WASHINGTON--Mayor Daley revved up a coalition of mayors on Thursday to urge the U.S. Supreme Court to uphold Chicago's handgun ordinance in the wake of the National Rifle Association challenge to be argued on March 2.
"For many years, the City of Chicago has had strong handgun laws in place. The gun industry's challenge to our handgun laws has already been dismissed by two federal courts and now they have taken their case to the US Supreme Court," Daley said at a press conference at the U.S. Conference of mayors. Daley was flanked by about 20 mayors who filed friend of the court briefs supporting the Chicago ban, including Evanston Mayor Elizabeth Tisdahl, Philadelphia Mayor Michael Nutter and San Francisco Mayor Gavin Newsom.
"This summer, the Court will decide whether Chicago's guns laws are constitutional. The case could affect or open the door to countless -- and needless -- legal challenges to local and state gun laws across the country. Today, we stand here on behalf of the people of Chicago and the United States who have been victims of gun violence, on behalf of their families and loved ones and on behalf of all those who believe Chicago's current gun law is constitutional," Daley said.
Daley added later, "America rose up about smoking...why can't we have America rise up against gun violence?"
"This is about real leadership, standing up to the National Rifle Association," Daley said.
"He's been right on this issue for many years," said Tisdahl. "I believe we have the right to determine what will keep our young people safe."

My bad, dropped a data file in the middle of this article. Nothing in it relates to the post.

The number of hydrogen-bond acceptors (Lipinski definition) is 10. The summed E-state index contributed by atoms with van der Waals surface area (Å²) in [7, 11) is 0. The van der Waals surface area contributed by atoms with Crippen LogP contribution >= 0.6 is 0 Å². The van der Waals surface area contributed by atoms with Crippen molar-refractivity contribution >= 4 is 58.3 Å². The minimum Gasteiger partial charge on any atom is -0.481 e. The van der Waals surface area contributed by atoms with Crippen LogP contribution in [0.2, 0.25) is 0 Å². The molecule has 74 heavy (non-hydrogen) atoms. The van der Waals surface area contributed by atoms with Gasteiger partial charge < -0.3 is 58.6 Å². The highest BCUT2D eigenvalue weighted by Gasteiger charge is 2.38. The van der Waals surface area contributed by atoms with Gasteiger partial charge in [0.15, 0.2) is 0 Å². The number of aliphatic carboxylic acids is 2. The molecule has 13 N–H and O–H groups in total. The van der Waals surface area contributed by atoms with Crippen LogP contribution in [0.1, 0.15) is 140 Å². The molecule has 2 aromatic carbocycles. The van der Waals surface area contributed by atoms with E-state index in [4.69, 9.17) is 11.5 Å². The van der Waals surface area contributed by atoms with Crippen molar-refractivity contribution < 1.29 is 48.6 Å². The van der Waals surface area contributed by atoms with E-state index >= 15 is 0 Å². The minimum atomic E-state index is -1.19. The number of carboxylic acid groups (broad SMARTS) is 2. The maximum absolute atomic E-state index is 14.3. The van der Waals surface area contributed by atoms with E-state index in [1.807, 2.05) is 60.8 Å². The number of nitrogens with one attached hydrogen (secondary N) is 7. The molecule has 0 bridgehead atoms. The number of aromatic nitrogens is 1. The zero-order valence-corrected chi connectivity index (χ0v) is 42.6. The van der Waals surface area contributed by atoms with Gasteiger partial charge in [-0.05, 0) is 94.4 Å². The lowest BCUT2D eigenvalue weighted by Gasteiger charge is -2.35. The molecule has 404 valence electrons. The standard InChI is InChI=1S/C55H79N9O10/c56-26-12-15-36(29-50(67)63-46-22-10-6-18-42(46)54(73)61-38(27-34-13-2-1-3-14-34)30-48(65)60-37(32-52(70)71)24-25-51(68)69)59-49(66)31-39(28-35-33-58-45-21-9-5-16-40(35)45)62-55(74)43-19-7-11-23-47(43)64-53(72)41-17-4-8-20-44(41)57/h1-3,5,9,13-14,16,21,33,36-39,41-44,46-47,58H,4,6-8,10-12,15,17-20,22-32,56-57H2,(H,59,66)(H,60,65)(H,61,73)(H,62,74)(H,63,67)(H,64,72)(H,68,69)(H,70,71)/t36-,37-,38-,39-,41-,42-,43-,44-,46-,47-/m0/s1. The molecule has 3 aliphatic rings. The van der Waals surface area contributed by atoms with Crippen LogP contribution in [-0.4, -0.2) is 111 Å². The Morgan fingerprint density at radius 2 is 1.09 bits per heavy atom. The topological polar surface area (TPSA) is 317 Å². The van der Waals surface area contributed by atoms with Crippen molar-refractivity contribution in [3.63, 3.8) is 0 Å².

Newsom said mayors have enormous responsibility and "self-determination should be afforded those who are accountable for the people they represent."
Nutter said, "There is no reason to have an m-16 in an urban environment/. The NRA is out of control."
Below, text of Mayor Daley's remarks on the National Rifle Association challenge to Chicago's handgun ban, delivered at the U.S. Conference of Mayors, followed by briefing sheet on friend of the court filings and lists of other supporters of the Chicago and Oak Park handgun bans. UPDATED.Backgrounder on Evanston....
Gun violence across America is a national disgrace.
In one year on average, more than 100,000 people in America are shot or killed with a gun.
Americans of all backgrounds and from every part of our nation -- big cities and small, urban and rural -- needlessly lose their lives because guns are too easily available in our society.
On college campuses, in malls, on our streets and in homes across our nation, gun violence has tragically ended the lives of people who were just going about their everyday lives.
The victims are our mothers and fathers, brothers and sisters -- and our children.
Last year, 82 percent of Chicago's homicides were committed with a gun.
Just this week in Virginia eight people were killed by gun violence, the worst mass shooting there since Virginia Tech in 2007.
Gun violence challenges the s